Absolute "not so much" = "not really"

Carolina Jimenez-Marcos cjm at MAIL.UTEXAS.EDU
Mon Jun 28 10:53:52 UTC 2004

This "not so much" is not so much "not really" as it is "no" or "not at
all". Did the ever-original "Friends" writers popularize a certain rhythm
to it? Probably. Were they the first to use it that way? Not so much.
"Friends" puts this phrase in the mouth of at least four of the characters
and in many episodes. It became predictable comedic patter, and shows up in
the speech and webspeech of my generation and younger much more often since
the later "Friends" years. Not a bad argument for the TV phenomenon.

Below is a use of the "not so much" as "no" in a headline that pre-dates
the show. Notice that it doesn't have a question or ellipse and then short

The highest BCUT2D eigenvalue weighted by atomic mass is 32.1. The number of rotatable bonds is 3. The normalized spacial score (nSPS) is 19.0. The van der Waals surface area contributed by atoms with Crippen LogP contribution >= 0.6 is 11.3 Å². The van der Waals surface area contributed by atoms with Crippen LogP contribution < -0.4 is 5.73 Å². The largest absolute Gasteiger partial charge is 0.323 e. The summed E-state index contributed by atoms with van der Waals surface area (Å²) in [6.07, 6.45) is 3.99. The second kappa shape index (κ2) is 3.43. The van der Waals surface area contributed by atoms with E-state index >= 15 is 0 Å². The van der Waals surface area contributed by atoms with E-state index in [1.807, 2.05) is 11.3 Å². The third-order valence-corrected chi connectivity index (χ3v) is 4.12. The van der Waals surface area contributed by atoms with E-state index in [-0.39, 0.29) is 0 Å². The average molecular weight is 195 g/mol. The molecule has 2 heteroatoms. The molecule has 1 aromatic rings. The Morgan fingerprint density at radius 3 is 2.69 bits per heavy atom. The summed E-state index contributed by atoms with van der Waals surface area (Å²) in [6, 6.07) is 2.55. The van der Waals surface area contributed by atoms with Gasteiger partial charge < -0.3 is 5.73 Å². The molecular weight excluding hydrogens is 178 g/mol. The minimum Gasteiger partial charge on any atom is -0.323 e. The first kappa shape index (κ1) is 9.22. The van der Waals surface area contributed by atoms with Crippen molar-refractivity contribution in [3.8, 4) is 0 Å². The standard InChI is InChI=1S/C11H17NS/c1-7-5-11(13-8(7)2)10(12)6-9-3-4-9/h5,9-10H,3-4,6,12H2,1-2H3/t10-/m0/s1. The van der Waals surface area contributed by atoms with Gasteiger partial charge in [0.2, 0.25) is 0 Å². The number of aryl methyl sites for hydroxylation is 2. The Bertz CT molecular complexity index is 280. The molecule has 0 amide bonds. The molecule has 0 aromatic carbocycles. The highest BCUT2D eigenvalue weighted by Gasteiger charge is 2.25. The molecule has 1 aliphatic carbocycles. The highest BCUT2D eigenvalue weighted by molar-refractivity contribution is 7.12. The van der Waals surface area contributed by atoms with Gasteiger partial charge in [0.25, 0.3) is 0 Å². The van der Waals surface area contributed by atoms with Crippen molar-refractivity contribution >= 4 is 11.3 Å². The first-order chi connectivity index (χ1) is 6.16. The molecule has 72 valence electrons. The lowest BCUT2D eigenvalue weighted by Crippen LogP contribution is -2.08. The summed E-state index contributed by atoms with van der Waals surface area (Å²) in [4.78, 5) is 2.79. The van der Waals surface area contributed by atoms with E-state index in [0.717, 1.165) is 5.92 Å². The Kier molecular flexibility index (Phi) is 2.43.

"not so much" that is typical today. (You could still argue that there is
an understood "not so much the money [as a matter of pride]".)

HEADLINE: How many kids did Elvis have? Nine --- or one? It's not so much
the money, although 'The King' left $200 million --there's prestige at
stake among the claimants to the Presley name
The Toronto Star
May 17, 1987

Here is an online chat site showing that the "Friends" rhythm is so popular
that it has become a cliche in our generation.
I've noticed that the "? nsm" and "... nsm" structures have attained plague
status among newspaper headline writers this year.


At 01:17 PM 6/25/2004 -0400, you wrote:
>---------------------- Information from the mail header
>Sender:       American Dialect Society <ADS-L at LISTSERV.UGA.EDU>
>Poster:       Douglas Bigham <TlhovwI at AOL.COM>
>Subject:      Re: Absolute "not so much" = "not really"
>So, this "not so much" thing still sounds very new/affected even though I use
>it quite often.  It still feels like a quote, and sure enough... here it is
>in "Friends".  I have no doubt that that's where I got it from, but I won't
>guess about the origin.
>I found this "Friends" transcript online (http://www.eigo-i.com/friends/).
>Douglas S. Bigham

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